WORCESTER, Mass. - A new technique is helping doctors at UMass Memorial Medical Center treat men with prostate cancer and improve their quality of life.

UMass began performing the robotic Retzius-sparing prostatectomy within the last three months, but urology specialist Dr. Igor Sorokin says the technology has been around for a few years and first became popular in Europe.

Dr. Sorokin says prostate cancer is the most common cancer among men, and about 1 in 8 men will be affected in their lifetime.

This technique approaches the prostate from below the bladder, rather than from above.

Dr. Sorokin says they’ve seen dramatic improvement with how patients are able to control their bodily functions afterward.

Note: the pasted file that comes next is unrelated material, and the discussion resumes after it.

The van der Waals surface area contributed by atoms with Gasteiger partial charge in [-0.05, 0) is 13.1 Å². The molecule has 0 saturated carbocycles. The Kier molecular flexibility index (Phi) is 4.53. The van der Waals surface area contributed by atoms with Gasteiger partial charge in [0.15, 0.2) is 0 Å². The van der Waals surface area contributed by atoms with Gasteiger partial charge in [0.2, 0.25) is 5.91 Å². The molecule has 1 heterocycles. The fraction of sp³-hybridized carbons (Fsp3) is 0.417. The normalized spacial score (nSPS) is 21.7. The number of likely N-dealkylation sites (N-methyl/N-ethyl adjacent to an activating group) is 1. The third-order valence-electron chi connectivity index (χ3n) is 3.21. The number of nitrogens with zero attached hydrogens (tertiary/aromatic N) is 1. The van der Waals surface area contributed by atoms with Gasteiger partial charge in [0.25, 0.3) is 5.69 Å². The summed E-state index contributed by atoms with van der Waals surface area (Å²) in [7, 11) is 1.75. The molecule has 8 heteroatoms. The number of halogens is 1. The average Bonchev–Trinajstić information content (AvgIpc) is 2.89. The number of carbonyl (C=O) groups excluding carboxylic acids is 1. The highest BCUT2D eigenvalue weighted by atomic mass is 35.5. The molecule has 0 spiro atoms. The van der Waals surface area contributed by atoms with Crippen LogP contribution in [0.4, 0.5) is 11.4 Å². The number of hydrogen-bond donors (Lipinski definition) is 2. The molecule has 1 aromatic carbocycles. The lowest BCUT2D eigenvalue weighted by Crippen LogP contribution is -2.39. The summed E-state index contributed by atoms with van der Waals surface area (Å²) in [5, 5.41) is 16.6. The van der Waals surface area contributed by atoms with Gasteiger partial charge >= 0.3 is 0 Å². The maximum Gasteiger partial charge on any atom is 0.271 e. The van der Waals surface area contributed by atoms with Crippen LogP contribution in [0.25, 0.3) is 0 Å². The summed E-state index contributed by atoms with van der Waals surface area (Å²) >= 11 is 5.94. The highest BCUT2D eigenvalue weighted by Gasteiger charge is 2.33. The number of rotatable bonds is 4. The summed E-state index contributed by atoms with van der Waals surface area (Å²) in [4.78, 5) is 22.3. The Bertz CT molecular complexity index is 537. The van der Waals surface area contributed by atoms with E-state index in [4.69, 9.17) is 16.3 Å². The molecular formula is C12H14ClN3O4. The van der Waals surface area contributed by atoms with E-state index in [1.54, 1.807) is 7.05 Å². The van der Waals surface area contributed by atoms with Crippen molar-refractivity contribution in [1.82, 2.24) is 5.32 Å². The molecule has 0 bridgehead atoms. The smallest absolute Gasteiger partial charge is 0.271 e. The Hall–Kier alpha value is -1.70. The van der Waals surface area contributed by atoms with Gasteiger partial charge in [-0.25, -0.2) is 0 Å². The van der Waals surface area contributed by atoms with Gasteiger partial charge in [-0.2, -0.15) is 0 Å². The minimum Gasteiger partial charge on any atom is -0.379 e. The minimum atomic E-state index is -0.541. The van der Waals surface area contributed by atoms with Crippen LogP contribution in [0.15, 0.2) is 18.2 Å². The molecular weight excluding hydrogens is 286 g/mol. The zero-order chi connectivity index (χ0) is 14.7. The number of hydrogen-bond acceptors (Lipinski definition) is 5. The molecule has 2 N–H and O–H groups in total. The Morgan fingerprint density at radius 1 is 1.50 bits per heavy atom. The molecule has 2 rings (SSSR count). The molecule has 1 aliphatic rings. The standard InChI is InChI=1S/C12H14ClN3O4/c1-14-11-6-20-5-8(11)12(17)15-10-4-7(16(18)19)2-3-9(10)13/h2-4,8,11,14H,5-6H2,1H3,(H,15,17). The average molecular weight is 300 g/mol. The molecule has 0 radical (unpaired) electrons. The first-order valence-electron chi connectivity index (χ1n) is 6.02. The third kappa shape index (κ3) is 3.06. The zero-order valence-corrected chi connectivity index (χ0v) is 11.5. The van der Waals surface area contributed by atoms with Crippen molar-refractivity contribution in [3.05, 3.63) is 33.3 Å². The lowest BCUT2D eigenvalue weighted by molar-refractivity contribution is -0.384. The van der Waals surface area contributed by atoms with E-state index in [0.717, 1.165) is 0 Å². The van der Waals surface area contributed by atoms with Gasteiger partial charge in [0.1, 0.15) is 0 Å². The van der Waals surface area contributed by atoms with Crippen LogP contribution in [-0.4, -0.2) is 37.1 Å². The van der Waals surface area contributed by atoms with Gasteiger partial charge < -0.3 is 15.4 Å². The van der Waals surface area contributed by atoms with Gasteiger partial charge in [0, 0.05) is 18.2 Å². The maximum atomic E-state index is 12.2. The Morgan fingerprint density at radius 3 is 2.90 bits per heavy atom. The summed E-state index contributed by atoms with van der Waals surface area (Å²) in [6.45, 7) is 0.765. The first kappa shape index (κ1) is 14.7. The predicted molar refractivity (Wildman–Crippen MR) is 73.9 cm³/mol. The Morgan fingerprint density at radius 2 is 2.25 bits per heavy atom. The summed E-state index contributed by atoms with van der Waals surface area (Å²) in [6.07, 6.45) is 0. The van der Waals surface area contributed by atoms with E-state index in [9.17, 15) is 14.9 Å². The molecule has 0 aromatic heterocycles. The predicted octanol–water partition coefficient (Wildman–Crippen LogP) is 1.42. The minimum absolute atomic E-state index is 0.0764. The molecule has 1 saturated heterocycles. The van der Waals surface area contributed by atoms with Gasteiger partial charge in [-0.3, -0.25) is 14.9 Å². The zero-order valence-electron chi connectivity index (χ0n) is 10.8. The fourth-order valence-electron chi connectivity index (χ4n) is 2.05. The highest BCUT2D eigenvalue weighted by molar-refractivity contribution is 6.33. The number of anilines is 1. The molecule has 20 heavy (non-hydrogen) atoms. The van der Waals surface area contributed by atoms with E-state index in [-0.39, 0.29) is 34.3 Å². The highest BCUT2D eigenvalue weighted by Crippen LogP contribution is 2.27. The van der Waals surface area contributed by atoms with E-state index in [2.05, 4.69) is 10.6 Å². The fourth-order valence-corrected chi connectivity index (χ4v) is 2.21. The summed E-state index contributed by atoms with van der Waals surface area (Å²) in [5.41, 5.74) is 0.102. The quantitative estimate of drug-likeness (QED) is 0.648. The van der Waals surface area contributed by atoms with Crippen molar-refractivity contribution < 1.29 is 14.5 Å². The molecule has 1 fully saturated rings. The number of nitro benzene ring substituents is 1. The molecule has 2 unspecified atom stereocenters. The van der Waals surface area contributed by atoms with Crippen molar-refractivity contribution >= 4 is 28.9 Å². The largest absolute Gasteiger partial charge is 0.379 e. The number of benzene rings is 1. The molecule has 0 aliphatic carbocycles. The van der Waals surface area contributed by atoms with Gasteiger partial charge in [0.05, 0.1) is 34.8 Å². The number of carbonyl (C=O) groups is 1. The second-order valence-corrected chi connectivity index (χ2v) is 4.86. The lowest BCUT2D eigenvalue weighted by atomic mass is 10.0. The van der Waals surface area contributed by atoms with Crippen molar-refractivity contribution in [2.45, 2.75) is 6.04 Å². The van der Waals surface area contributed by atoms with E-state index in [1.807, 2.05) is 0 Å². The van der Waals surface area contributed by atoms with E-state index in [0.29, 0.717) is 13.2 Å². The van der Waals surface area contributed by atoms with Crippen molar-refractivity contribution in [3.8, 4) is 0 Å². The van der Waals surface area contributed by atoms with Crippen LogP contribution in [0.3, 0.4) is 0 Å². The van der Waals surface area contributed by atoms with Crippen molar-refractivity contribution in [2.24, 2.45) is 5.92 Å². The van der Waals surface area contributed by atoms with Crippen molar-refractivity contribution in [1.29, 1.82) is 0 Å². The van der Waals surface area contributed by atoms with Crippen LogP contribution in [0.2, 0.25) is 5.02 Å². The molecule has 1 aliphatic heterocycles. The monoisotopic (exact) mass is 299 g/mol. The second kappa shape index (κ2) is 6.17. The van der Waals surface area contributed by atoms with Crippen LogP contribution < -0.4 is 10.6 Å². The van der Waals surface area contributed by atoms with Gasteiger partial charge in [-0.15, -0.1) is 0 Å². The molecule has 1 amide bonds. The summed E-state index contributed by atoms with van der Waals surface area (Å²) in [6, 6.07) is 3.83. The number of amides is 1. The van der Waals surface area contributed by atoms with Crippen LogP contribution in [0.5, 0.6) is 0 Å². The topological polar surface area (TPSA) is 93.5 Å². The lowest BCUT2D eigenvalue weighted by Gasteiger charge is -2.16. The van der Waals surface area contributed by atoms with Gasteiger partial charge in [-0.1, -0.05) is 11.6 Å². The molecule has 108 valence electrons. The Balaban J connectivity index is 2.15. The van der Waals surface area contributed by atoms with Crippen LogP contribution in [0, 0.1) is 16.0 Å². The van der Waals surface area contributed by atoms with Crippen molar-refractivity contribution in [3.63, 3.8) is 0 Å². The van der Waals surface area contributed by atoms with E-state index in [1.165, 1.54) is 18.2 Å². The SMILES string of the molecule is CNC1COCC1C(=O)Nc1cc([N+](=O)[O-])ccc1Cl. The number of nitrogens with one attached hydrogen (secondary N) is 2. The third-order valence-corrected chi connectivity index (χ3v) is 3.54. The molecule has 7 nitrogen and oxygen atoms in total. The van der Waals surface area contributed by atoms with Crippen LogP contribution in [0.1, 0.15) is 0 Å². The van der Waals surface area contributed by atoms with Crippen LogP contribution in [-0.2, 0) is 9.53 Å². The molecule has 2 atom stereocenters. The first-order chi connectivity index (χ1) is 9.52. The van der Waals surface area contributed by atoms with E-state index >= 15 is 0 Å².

"We've seen with this technique there is a drastic improvement in the continence rates, especially when you initially remove their catheters,” Dr. Sorokin said. “We could see 70 to 90 percent of men after having their catheter removed, after surgery, being immediately continent. So it's been sort of remarkable to see that."

Dr. Sorokin says by the 12-month mark the continence outcomes are about the same with both this technique and the process the hospital previously used. 

However, men who need radiation need their continence to improve before undergoing the treatment, and the Retzius-sparing technique may help get them treatment sooner.